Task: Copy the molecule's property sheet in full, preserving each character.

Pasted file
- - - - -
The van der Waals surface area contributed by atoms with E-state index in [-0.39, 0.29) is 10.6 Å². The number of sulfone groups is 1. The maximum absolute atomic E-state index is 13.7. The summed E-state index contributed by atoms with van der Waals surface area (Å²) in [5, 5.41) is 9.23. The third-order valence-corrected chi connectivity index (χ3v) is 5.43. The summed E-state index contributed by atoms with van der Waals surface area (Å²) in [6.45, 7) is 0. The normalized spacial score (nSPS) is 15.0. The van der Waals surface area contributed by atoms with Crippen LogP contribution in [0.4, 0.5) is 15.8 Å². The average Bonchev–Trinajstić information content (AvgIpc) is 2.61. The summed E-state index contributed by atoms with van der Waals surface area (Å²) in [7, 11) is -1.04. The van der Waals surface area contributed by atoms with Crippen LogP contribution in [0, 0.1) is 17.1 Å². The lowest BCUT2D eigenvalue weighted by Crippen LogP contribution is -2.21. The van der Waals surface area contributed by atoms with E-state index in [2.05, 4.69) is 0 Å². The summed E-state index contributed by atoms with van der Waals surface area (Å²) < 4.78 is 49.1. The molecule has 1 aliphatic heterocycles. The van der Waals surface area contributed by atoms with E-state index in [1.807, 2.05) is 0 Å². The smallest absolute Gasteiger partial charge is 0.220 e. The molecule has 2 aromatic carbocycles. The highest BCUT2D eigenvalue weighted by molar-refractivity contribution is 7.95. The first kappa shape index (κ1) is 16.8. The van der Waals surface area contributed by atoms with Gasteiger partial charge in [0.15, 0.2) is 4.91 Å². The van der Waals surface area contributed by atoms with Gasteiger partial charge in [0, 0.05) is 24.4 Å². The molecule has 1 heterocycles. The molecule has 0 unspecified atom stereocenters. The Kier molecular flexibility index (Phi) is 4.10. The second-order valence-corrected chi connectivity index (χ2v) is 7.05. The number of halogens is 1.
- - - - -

The van der Waals surface area contributed by atoms with E-state index in [-0.39, 0.29) is 10.6 Å². The number of sulfone groups is 1. The maximum absolute atomic E-state index is 13.7. The summed E-state index contributed by atoms with van der Waals surface area (Å²) in [5, 5.41) is 9.23. The third-order valence-corrected chi connectivity index (χ3v) is 5.43. The summed E-state index contributed by atoms with van der Waals surface area (Å²) in [6.45, 7) is 0. The normalized spacial score (nSPS) is 15.0. The van der Waals surface area contributed by atoms with Crippen LogP contribution in [0.4, 0.5) is 15.8 Å². The average Bonchev–Trinajstić information content (AvgIpc) is 2.61. The summed E-state index contributed by atoms with van der Waals surface area (Å²) in [7, 11) is -1.04. The van der Waals surface area contributed by atoms with Crippen LogP contribution in [0, 0.1) is 17.1 Å². The lowest BCUT2D eigenvalue weighted by Crippen LogP contribution is -2.21. The van der Waals surface area contributed by atoms with E-state index in [2.05, 4.69) is 0 Å². The summed E-state index contributed by atoms with van der Waals surface area (Å²) < 4.78 is 49.1. The molecule has 1 aliphatic heterocycles. The van der Waals surface area contributed by atoms with E-state index in [1.807, 2.05) is 0 Å². The smallest absolute Gasteiger partial charge is 0.220 e. The molecule has 2 aromatic carbocycles. The highest BCUT2D eigenvalue weighted by molar-refractivity contribution is 7.95. The first kappa shape index (κ1) is 16.8. The van der Waals surface area contributed by atoms with Gasteiger partial charge in [0.15, 0.2) is 4.91 Å². The van der Waals surface area contributed by atoms with Gasteiger partial charge in [0, 0.05) is 24.4 Å². The molecule has 1 heterocycles. The molecule has 0 unspecified atom stereocenters. The Kier molecular flexibility index (Phi) is 4.10. The second-order valence-corrected chi connectivity index (χ2v) is 7.05. The number of halogens is 1.